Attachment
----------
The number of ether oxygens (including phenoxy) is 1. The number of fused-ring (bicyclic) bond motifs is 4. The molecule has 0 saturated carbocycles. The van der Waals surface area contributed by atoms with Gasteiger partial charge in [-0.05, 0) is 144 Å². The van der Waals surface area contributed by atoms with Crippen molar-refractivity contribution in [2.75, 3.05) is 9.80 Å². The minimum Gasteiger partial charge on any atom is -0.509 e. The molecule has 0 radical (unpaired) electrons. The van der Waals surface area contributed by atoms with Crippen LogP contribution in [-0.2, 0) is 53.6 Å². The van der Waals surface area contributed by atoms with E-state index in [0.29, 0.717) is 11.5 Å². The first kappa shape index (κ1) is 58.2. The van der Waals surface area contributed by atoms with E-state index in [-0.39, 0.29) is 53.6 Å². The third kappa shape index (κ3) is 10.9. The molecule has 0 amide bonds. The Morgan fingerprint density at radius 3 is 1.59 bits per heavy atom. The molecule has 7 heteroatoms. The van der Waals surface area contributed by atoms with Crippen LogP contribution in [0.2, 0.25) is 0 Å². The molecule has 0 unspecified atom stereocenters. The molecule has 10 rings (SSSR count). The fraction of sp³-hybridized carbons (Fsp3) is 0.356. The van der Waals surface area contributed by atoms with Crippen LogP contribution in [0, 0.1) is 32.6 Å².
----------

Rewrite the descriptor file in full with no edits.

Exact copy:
The number of ether oxygens (including phenoxy) is 1. The number of fused-ring (bicyclic) bond motifs is 4. The molecule has 0 saturated carbocycles. The van der Waals surface area contributed by atoms with Gasteiger partial charge in [-0.05, 0) is 144 Å². The van der Waals surface area contributed by atoms with Crippen molar-refractivity contribution in [2.75, 3.05) is 9.80 Å². The minimum Gasteiger partial charge on any atom is -0.509 e. The molecule has 0 radical (unpaired) electrons. The van der Waals surface area contributed by atoms with Crippen LogP contribution in [-0.2, 0) is 53.6 Å². The van der Waals surface area contributed by atoms with E-state index in [0.29, 0.717) is 11.5 Å². The first kappa shape index (κ1) is 58.2. The van der Waals surface area contributed by atoms with E-state index in [-0.39, 0.29) is 53.6 Å². The third kappa shape index (κ3) is 10.9. The molecule has 0 amide bonds. The Morgan fingerprint density at radius 3 is 1.59 bits per heavy atom. The molecule has 7 heteroatoms. The van der Waals surface area contributed by atoms with Crippen LogP contribution in [0.2, 0.25) is 0 Å². The molecule has 0 unspecified atom stereocenters. The molecule has 10 rings (SSSR count). The fraction of sp³-hybridized carbons (Fsp3) is 0.356. The van der Waals surface area contributed by atoms with Crippen LogP contribution in [0, 0.1) is 32.6 Å².